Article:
At a time when other countries were struggling in the midst of an economic recession, Africa is one of the few continents which has stood firm against all odds. Africa has seen massive economic expansion in various sectors including minerals and energy, agriculture, technology, telecommunications, media and financial services. It has over the past few decades emerged as the ultimate land of opportunities for all avid investors around the world.

It is a known fact that Mauritius has been a key player and partner to Africa in this culminating success as an emerging market for investment. Mauritius has positioned itself as the jurisdiction of choice for routing foreign investment into Africa due to its numerous advantages as an investment gateway.

Situated at the door of the African continent, Mauritius occupies a strategic geographical location in the Indian Ocean granting the rest of the world easy access to Africa. The well developed infrastructure, the flexible legal framework, the favorable tax regime and the high end telecommunication services make Mauritius the ideal channel for investment into Africa.

Why choose a trust?

Investors and high net worth individuals are always on the look out for investment opportunities which are tax efficient and appropriate for estate planning. A trust is an investment vehicle which offers such a structure. It allows global investors to channel their investments in the African continent whilst yielding all tax relating benefits in Mauritius.

The Legal Framework

The historical journey of the legal regime for trust evolved in three stages. The first piece of legalisation on trusts to hit the Mauritian territory was the Trusts Act 1989. It applied to resident trusts and not to non-resident trusts. To remedy this lacuna, the Offshore Trusts Act 1992 was enacted a few years later, to regulate non-resident trusts. In view of this piece meal legislation regarding the area of trusts, the parliament took the step to bring under one single framework both resident and non-resident trusts and this culminated in the enactment of the Trusts Act 2001 (the Act).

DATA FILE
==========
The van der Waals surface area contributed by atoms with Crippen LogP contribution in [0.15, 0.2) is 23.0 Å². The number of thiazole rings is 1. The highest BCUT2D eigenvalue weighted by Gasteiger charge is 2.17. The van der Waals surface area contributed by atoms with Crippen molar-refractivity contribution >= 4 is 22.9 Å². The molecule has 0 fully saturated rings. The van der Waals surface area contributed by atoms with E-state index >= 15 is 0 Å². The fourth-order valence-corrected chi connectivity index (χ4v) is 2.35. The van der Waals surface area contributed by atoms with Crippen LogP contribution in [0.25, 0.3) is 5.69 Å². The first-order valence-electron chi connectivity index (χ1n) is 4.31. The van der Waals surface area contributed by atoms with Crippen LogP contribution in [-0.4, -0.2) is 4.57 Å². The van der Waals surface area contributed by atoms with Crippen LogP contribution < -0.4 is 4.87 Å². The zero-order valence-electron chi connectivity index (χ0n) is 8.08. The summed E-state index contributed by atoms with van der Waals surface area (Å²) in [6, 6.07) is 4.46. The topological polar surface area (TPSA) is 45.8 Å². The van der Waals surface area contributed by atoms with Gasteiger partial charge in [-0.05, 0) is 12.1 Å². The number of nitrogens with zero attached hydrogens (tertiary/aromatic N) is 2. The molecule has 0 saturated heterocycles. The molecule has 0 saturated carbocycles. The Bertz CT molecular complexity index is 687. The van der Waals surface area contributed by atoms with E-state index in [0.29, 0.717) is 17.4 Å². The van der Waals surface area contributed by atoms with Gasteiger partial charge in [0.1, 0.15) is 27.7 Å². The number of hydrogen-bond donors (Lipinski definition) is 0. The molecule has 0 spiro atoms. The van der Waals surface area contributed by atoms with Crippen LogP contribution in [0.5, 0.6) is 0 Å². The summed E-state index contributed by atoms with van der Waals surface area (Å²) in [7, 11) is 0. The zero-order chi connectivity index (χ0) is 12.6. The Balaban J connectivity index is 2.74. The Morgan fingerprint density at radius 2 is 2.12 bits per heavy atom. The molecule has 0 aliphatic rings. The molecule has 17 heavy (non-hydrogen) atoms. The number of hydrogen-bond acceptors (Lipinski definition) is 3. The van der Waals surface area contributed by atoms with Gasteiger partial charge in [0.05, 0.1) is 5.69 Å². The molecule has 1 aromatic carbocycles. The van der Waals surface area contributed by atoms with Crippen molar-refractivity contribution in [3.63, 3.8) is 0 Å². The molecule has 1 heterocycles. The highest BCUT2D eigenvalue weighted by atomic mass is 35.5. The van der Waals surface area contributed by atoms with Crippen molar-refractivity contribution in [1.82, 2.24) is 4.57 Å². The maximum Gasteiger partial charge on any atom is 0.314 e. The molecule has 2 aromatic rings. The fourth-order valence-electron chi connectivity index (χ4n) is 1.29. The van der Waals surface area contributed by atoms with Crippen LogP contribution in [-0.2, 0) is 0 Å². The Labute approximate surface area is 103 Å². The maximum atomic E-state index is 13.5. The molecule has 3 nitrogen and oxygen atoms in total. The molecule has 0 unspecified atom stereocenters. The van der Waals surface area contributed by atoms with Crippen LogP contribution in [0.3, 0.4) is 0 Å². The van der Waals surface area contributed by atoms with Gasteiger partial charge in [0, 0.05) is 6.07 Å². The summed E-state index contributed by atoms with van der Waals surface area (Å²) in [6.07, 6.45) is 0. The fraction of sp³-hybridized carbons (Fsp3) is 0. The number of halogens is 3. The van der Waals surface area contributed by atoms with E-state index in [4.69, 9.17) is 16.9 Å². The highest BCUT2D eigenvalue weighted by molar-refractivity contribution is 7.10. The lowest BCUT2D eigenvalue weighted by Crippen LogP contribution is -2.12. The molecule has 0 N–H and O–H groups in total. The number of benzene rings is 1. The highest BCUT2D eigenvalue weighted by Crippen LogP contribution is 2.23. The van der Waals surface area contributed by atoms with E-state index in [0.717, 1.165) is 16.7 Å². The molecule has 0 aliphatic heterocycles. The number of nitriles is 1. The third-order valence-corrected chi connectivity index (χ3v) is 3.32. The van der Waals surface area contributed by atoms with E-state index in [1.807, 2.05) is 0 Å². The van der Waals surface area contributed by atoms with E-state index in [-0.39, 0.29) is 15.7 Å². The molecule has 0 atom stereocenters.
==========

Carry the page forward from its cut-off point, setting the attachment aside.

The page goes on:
Types of Trusts

The Act allows for various types of trusts such as:

Protective or spendthrift trust

Asset protection trust

Charitable trust

Purpose trust

Discretionary

Characteristics of the Mauritius Trust

The Mauritius Trust has certain particular characteristics that make it an attractive vehicle for investment. Some of the key features are as follows:

1. Appointment of Protector: The Act allows for the appointment of a protector for to act as an advisor and to oversee the activities of the trustees.

2. Confidentiality: The Act seeks to protect all confidential information pertaining to a trust. It does not require the registration of a trust nor does it impose filing requirements for a trust. No third party is entitled to gain access to the deliberations of the trustee and nor is he entitled to know the identity of the trustees and the settlor of the trust. Further to that, there is no obligation on the trustee to disclose to any person, any information or document under his control. The only circumstance where he will be required to disclose such information or document is where he has been ordered by the Court or the Judge in Chambers to do so.

3. No forced heirship rule: When a non- resident settlor transfers or disposes trust property, the transfer or disposition shall not be set aside, avoided, or otherwise declared invalid or ineffective by virtue of any rule or law of his domicile or nationality relating to inheritance or succession or any rule or law of a similar nature. The Act also provides that such a transfer or disposition will not be set aside by virtue of any rule or law restricting the right of a person to dispose of his property during his lifetime so as to preserve such property for distribution at his death.